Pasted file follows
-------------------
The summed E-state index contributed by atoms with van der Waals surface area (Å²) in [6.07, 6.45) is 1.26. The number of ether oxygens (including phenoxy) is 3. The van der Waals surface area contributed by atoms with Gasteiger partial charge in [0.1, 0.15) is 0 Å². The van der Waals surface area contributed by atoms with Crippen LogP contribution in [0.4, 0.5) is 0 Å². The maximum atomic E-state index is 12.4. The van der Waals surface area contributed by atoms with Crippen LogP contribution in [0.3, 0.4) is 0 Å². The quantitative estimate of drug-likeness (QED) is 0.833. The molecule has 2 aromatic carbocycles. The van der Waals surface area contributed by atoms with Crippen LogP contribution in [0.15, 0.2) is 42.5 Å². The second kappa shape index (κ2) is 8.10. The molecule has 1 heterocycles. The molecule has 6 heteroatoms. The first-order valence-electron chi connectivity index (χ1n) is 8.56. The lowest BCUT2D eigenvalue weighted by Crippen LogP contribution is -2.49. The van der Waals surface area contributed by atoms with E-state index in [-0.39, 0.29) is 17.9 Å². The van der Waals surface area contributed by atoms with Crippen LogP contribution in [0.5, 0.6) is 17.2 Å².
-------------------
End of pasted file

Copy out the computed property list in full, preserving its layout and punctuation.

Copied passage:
The summed E-state index contributed by atoms with van der Waals surface area (Å²) in [6.07, 6.45) is 1.26. The number of ether oxygens (including phenoxy) is 3. The van der Waals surface area contributed by atoms with Gasteiger partial charge in [0.1, 0.15) is 0 Å². The van der Waals surface area contributed by atoms with Crippen LogP contribution in [0.4, 0.5) is 0 Å². The maximum atomic E-state index is 12.4. The van der Waals surface area contributed by atoms with Crippen LogP contribution in [0.3, 0.4) is 0 Å². The quantitative estimate of drug-likeness (QED) is 0.833. The molecule has 2 aromatic carbocycles. The van der Waals surface area contributed by atoms with Crippen LogP contribution in [0.15, 0.2) is 42.5 Å². The second kappa shape index (κ2) is 8.10. The molecule has 1 heterocycles. The molecule has 6 heteroatoms. The first-order valence-electron chi connectivity index (χ1n) is 8.56. The lowest BCUT2D eigenvalue weighted by Crippen LogP contribution is -2.49. The van der Waals surface area contributed by atoms with E-state index in [-0.39, 0.29) is 17.9 Å². The van der Waals surface area contributed by atoms with Crippen LogP contribution in [0.5, 0.6) is 17.2 Å².